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Quetta: The Shura City

The city of Quetta gained notoriety on the world stage as ‘shura city’ or the gathering place of the Taliban leadership. Those of us who left in the 80s find the city drastically changed and having regressed. Quetta has always been religiously and culturally conservative, socio-economically backward, and yet strategically important. The geo-strategic location of Quetta was important for the British Raj and it is now important for the United States and NATO forces as well. Due to its strategic importance, the British turned it into a garrison city, and until today, the only developed part of the city is the military cantonment where infrastructure is still functioning, while security is stepped up in the neighboring areas of one of Pakistan army’s most prestigious and oldest institutions, the Command and Staff College.

Quetta is the provincial capital of Baluchistan, geographically Pakistan’s largest province, with a population of 2.5 million, comprising three major ethnic groups, Baluch, Pashtuns, Hazaras, along with a small number of Tajiks and Uzbeks. At its doorstep are the borders of Afghanistan and Iran. Quetta lies 5,000 feet above sea level and is encircled by arid mountains. Historically, the city of Quetta was gifted to the Khan of Kalat by the conqueror Ahmed Shah Durrani. During the colonial period, the British occupied Quetta as well as extended roads and railway networks to Afghanistan and Iran.

During the Soviet invasion of Afghanistan, Quetta bore the burden of refugee inflow from Afghanistan, which would change the landscape of the city for years to come. No preventive measures were taken to deal with the refugee crisis. The Afghan border is approximately eighty miles away, and more recently, there has been tighter control over the Chaman border crossing point, a historically porous border with people crossing on either side without official notification.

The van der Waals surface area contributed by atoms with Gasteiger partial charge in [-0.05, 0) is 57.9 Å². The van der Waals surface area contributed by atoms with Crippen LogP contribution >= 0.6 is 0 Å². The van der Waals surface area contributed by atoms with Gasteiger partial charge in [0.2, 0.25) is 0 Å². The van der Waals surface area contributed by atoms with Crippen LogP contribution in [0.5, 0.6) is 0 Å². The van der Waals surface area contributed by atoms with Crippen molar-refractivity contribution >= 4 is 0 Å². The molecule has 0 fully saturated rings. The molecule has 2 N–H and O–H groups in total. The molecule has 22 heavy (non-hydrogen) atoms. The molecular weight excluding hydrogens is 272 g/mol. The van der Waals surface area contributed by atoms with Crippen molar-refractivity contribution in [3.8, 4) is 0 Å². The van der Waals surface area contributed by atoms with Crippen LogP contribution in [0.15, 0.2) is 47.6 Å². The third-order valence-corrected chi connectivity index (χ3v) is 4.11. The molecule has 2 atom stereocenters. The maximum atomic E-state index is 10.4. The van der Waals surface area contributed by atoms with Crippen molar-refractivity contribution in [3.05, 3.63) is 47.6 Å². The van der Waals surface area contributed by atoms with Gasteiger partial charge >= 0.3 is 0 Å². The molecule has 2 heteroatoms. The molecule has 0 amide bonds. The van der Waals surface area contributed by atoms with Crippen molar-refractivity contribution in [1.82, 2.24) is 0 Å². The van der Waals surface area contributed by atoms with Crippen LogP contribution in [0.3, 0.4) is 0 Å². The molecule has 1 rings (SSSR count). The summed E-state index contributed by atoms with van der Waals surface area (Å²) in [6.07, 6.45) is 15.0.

Most residents of Quetta are either unaware of the status of their city as the ‘shura city’ or those who have heard of the name simply laugh at it as a Western construction. However, the Quetta Shura is the Taliban powerhouse – Mullah Mohammad Omar’s hub – whose operations have methodically spread from the southern end of Afghanistan to the west and north, and hence it is by far considered the most active Taliban group in Afghanistan.

Internally there are two struggles going on within the city as well as the larger province of Baluchistan: sectarian violence and the Baloch separatist movements. These violent movements have left Quetta battered and bleeding. Travelling to Quetta from Karachi used to be an 8 hour drive (400 miles) with no security threats, but more recently that journey is perilous – one takes it at his own risk of being kidnapped, killed or robbed, and behind this are the fractured Baloch separatist groups. Sectarianism is carried out mostly by the militant groups, Sipah-e-Sahaba and Lashkar-e-Janghvi, who are also responsible for sectarian violence in the rest of the country.

The residents of Quetta may be unaware of the existence of the ‘Taliban shura’ but to the Western world, the Quetta shura has been, in the words of Gen. McChrystal, one of the most “prominent” Afghan Taliban groups and it represents the “biggest threat.” [1]

[1] http://www.csmonitor.com/USA/Military/2009/1209/p02s01-usmi.html

– Essay and captions: Farah Jan, Photography: Mohd Muhsin


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[1] http://www.dawn.com/2011/12/16/documentary-depicts-a-childs-dream.html

[2] http://www.dawn.com/2012/01/19/child-marriage-behind-high-maternal-mortality-rate.html

About Farah Jan

Farah Jan is a PhD Candidate at Rutgers University-New Brunswick. Specializing in International Relations and Comparative Politics. A similar article was written for Foreign Policy entitled Welcome to Shura City.

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